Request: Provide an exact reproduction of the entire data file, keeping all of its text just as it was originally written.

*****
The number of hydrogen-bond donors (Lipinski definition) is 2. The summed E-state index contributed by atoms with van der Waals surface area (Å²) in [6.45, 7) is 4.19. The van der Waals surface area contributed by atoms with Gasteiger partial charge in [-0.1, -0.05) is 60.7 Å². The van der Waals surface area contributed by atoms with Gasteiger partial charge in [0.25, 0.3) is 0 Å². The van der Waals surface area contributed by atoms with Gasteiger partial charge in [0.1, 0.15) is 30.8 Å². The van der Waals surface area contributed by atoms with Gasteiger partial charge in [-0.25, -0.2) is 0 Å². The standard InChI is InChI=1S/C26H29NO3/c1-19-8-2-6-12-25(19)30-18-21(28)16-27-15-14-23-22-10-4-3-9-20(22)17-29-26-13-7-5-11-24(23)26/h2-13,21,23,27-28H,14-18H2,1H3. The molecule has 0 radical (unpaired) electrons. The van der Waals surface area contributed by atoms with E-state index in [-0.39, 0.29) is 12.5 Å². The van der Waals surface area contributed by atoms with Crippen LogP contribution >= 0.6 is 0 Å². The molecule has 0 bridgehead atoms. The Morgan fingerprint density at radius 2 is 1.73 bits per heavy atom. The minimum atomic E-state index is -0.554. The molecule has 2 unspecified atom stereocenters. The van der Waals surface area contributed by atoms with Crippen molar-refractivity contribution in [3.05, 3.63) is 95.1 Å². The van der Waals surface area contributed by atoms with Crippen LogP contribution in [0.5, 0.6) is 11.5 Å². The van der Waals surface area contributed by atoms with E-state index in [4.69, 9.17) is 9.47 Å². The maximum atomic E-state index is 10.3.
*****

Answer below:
The number of hydrogen-bond donors (Lipinski definition) is 2. The summed E-state index contributed by atoms with van der Waals surface area (Å²) in [6.45, 7) is 4.19. The van der Waals surface area contributed by atoms with Gasteiger partial charge in [-0.1, -0.05) is 60.7 Å². The van der Waals surface area contributed by atoms with Gasteiger partial charge in [0.25, 0.3) is 0 Å². The van der Waals surface area contributed by atoms with Gasteiger partial charge in [0.1, 0.15) is 30.8 Å². The van der Waals surface area contributed by atoms with Gasteiger partial charge in [-0.25, -0.2) is 0 Å². The standard InChI is InChI=1S/C26H29NO3/c1-19-8-2-6-12-25(19)30-18-21(28)16-27-15-14-23-22-10-4-3-9-20(22)17-29-26-13-7-5-11-24(23)26/h2-13,21,23,27-28H,14-18H2,1H3. The molecule has 0 radical (unpaired) electrons. The van der Waals surface area contributed by atoms with E-state index in [-0.39, 0.29) is 12.5 Å². The van der Waals surface area contributed by atoms with Crippen LogP contribution >= 0.6 is 0 Å². The molecule has 0 bridgehead atoms. The Morgan fingerprint density at radius 2 is 1.73 bits per heavy atom. The minimum atomic E-state index is -0.554. The molecule has 2 unspecified atom stereocenters. The van der Waals surface area contributed by atoms with Crippen molar-refractivity contribution in [3.05, 3.63) is 95.1 Å². The van der Waals surface area contributed by atoms with Crippen LogP contribution in [0.5, 0.6) is 11.5 Å². The van der Waals surface area contributed by atoms with E-state index in [4.69, 9.17) is 9.47 Å². The maximum atomic E-state index is 10.3.